I believe this is a cedar. Sadly, while working on the foundation for a room addition, it got sprayed with hydraulic fluid when a machine broke. It never occurred to me that I should have rinsed the fluid off of the plant and now there is damage. Can I do anything to help it along or just leave it be?

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1 Answer 1


Presumably it has rained a few times since then. There are soaps that are not supposed to harm plants, but maybe it's too late for that.

You could remove and replace some of the surface soil. Try not to damage roots. You should consider whether the replaced soil needs special disposal effort since it likely has hydraulic fluid remnants in it. That will depend on the nature of the fluid.

You could trim away some of the dead branches. Hopefully the plant will grow over the hole better with the dead branches removed. Considering most of the damage is on the side towards the house this might be a good idea.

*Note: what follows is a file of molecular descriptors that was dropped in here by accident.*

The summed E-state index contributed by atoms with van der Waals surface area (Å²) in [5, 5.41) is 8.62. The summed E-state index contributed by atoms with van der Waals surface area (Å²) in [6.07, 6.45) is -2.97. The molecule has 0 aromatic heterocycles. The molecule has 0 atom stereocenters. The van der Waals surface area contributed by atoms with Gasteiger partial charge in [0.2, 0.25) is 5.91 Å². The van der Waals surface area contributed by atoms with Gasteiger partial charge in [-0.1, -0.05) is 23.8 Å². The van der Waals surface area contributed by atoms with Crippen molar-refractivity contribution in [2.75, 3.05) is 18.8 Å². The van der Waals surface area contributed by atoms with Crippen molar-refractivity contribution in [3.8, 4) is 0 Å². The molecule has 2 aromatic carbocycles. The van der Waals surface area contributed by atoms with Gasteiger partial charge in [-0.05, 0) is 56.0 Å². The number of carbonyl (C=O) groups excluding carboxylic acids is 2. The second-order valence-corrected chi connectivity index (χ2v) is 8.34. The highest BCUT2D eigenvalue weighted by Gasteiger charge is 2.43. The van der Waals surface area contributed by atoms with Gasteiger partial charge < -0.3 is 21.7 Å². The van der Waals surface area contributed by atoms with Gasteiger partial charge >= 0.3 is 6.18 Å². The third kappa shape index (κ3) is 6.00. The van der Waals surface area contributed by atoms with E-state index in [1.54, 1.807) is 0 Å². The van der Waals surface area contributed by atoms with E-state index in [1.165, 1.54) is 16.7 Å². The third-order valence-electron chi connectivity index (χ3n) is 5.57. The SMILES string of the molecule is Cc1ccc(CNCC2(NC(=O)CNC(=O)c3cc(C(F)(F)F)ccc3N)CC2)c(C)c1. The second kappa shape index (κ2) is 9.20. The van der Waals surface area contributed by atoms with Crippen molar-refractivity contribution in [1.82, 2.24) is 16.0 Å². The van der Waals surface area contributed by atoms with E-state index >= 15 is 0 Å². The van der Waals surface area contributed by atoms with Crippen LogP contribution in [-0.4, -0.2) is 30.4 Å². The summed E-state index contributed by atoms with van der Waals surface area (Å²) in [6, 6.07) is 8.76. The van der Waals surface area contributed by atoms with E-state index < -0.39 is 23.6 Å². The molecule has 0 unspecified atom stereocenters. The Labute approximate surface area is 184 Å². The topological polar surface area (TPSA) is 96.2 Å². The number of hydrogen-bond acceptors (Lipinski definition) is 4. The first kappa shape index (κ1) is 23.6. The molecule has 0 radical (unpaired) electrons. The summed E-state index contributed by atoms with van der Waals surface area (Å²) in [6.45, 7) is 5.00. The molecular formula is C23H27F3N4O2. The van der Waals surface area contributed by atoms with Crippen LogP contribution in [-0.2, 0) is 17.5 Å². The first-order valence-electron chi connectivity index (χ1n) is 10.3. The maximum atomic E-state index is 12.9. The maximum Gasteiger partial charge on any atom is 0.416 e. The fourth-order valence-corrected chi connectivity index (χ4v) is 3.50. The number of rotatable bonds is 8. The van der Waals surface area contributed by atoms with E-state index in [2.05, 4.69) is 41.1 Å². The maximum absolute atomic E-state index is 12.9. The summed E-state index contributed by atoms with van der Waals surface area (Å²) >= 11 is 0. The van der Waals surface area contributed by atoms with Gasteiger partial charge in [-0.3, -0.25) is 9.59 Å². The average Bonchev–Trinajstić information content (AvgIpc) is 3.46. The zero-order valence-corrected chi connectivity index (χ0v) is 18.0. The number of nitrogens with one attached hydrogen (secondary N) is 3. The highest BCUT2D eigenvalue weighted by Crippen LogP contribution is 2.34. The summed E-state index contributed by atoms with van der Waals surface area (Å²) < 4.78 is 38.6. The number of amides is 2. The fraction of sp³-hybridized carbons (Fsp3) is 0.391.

If you choose trimming, you want to cut back to just before live wood. Try not to leave dead tips. So go back to a fork where one side is dead and the other is live, and cut off the dead part at the fork. Try to leave as much live bark as possible so the cut spot will grow over.

You could also consider balancing the tree a little. It will be easier to decide after the dead branches are gone. The idea is to encourage an attractive shape, and get light to the parts you want to grow.

Dead branches and tips are problems for a few reasons. They provide places where insects and fungus can get in. They provide a place that ice can build up in the winter. And they don't provide any benefit to the tree.

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